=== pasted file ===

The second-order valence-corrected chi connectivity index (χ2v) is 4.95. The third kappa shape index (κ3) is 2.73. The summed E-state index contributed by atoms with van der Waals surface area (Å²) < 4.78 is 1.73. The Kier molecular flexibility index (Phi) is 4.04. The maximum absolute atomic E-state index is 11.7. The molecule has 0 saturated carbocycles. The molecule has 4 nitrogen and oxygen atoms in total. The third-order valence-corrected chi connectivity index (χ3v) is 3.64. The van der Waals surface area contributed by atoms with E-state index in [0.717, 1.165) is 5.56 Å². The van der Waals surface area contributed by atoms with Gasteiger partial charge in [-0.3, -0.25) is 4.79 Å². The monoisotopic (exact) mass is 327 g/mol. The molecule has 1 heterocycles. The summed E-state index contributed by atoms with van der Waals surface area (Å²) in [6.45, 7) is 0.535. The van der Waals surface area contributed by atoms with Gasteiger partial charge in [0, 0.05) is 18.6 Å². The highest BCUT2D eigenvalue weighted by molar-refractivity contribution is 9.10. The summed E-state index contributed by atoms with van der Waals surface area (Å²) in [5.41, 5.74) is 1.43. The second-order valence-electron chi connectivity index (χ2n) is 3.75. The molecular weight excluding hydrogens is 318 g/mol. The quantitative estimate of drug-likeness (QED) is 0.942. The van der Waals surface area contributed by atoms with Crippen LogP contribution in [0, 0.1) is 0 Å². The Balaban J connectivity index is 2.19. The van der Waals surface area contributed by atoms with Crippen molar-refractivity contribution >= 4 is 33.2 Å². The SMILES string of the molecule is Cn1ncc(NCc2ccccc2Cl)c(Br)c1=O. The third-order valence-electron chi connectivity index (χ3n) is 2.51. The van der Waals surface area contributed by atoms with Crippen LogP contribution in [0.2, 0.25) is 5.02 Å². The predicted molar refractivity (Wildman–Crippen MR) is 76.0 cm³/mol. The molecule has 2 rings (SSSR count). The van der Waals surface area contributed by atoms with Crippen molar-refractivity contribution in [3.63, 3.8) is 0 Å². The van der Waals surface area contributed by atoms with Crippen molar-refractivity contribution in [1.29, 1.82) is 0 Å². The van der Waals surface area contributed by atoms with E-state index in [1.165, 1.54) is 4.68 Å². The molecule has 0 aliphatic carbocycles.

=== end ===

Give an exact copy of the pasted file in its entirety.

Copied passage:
The second-order valence-corrected chi connectivity index (χ2v) is 4.95. The third kappa shape index (κ3) is 2.73. The summed E-state index contributed by atoms with van der Waals surface area (Å²) < 4.78 is 1.73. The Kier molecular flexibility index (Phi) is 4.04. The maximum absolute atomic E-state index is 11.7. The molecule has 0 saturated carbocycles. The molecule has 4 nitrogen and oxygen atoms in total. The third-order valence-corrected chi connectivity index (χ3v) is 3.64. The van der Waals surface area contributed by atoms with E-state index in [0.717, 1.165) is 5.56 Å². The van der Waals surface area contributed by atoms with Gasteiger partial charge in [-0.3, -0.25) is 4.79 Å². The monoisotopic (exact) mass is 327 g/mol. The molecule has 1 heterocycles. The summed E-state index contributed by atoms with van der Waals surface area (Å²) in [6.45, 7) is 0.535. The van der Waals surface area contributed by atoms with Gasteiger partial charge in [0, 0.05) is 18.6 Å². The highest BCUT2D eigenvalue weighted by molar-refractivity contribution is 9.10. The summed E-state index contributed by atoms with van der Waals surface area (Å²) in [5.41, 5.74) is 1.43. The second-order valence-electron chi connectivity index (χ2n) is 3.75. The molecular weight excluding hydrogens is 318 g/mol. The quantitative estimate of drug-likeness (QED) is 0.942. The van der Waals surface area contributed by atoms with Crippen LogP contribution in [0, 0.1) is 0 Å². The Balaban J connectivity index is 2.19. The van der Waals surface area contributed by atoms with Crippen molar-refractivity contribution >= 4 is 33.2 Å². The SMILES string of the molecule is Cn1ncc(NCc2ccccc2Cl)c(Br)c1=O. The third-order valence-electron chi connectivity index (χ3n) is 2.51. The van der Waals surface area contributed by atoms with Crippen LogP contribution in [0.2, 0.25) is 5.02 Å². The predicted molar refractivity (Wildman–Crippen MR) is 76.0 cm³/mol. The molecule has 2 rings (SSSR count). The van der Waals surface area contributed by atoms with Crippen molar-refractivity contribution in [3.63, 3.8) is 0 Å². The van der Waals surface area contributed by atoms with Crippen molar-refractivity contribution in [1.29, 1.82) is 0 Å². The van der Waals surface area contributed by atoms with E-state index in [1.165, 1.54) is 4.68 Å². The molecule has 0 aliphatic carbocycles.